For undocumented students, close relationships with teachers and guidance counselors can make a world of difference, says education and immigration expert Roberto Gonzales. Educators can not only provide much-needed emotional support; they can also be the resource these students and their families need to stay safe and participate fully in their communities.
If a student discloses his or her status and asks for advice, you don't have to have all the answers right away, says Gonzales, who spent 12 years chronicling the experiences of undocumented young people for his book Lives in Limbo. More important is acknowledging the student's concerns and telling the student that you'll figure it out together — and then talk to colleagues, visit local community centers, or find answers online. Tell the student, "I can find ways to better help you."
Watch the video, and see below for best practices for supporting undocumented learners in a K-12 setting (excerpted from a previously published story).
Help families and children understand their rights. Schools are legally forbidden from asking about immigration status, and some students may not disclose (or may not know) their status. Districts and schools with immigrant populations should communicate proactively with all families, with messages of inclusion and to encourage DACA enrollment and renewal, as modeled by this resource from the Boston Public Schools and by a new BPS website called We Dream Together, designed for students. From early on, they should spread the message to students that everyone can aspire to go to college and pursue interests and career goals. That message should include the fact that undocumented students can legally attend college in the U.S.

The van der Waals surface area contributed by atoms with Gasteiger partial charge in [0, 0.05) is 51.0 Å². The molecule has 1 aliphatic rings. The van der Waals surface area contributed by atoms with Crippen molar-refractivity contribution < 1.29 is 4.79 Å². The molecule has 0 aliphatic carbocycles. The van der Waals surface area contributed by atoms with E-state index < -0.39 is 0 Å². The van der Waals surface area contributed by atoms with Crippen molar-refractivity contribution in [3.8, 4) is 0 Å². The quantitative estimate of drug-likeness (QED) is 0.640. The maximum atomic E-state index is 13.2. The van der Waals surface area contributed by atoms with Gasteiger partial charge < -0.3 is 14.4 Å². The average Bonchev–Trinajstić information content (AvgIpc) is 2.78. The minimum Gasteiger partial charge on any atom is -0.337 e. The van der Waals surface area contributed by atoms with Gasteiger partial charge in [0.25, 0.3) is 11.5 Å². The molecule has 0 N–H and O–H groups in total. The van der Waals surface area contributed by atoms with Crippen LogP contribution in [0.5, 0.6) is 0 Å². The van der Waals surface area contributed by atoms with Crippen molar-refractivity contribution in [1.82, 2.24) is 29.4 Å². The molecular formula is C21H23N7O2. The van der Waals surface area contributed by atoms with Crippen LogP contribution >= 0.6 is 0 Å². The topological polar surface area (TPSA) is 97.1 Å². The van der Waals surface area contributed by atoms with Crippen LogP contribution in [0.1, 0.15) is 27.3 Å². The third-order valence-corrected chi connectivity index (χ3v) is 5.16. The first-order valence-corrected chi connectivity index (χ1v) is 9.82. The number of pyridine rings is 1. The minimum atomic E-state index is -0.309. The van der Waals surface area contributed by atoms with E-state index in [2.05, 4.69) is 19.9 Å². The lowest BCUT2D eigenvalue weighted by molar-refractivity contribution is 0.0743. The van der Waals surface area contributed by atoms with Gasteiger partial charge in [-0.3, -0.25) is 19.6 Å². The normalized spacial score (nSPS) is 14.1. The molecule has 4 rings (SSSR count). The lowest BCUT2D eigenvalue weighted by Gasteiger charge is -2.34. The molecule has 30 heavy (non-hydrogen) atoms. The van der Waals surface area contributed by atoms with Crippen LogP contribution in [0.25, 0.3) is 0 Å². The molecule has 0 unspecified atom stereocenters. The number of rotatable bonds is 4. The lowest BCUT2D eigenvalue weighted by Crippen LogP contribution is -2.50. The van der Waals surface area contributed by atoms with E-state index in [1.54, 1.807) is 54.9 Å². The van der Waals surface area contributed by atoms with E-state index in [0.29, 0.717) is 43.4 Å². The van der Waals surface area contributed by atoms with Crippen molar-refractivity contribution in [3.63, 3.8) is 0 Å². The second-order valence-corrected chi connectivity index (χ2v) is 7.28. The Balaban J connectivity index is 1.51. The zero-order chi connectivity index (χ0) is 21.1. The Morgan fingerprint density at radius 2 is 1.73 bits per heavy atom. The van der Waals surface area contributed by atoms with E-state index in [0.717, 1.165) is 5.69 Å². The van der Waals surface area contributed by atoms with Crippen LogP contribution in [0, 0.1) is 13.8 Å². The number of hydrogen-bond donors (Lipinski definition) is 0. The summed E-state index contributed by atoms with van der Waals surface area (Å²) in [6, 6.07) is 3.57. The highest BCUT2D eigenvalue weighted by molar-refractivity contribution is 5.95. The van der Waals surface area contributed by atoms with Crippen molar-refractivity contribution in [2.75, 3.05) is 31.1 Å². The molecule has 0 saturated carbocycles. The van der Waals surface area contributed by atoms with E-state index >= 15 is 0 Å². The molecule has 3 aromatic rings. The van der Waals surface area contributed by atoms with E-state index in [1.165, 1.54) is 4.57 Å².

Ensure that staff members know about the resources available to undocumented students, as well as the limitations. Variation at the state-level — involving tuition rates, state scholarships, and licensure requirements, among other things — makes it important for school counselors, teachers, and other academic advisors to be aware of the opportunities and restrictions available to DACA-enrolled young people in their localities.
Create a strong mentoring system. Gonzales identified a single characteristic shared by each of the high-achieving undocumented students he followed: “To the person, they could name three or four adult mentors in their lives,” he says. “These were teachers, counselors, adults within the school community who really helped forge a pathway for them.”
Look to colleges as a model for student services. At the postsecondary level, some colleges have taken the lead by creating resource centers for undocumented students, and these have been effective at providing the specific support these students need, Gonzales says. These resource centers include an identified staff person who acts as a liaison to students in navigating the bureaucracy of higher education. They also provide trainings for staff and faculty, and they convene support groups and clubs for undocumented students.
Stay aware of the challenges of adolescence. Navigating adolescence is challenging for all children, but it’s uniquely so for undocumented children, who may contend with stigma, exclusion, or self-seclusion or secrecy that families often feel compelled to impose. With DACA, “there are more supports to prevent kids from falling off,” Gonzales says. “There are new opportunities for guidance, allowing these young people and their families some breathing room — some chance to maintain their aspirations.”
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Roberto Gonzales' research focuses on the factors that promote and impede the educational progress of immigrant and Latino students.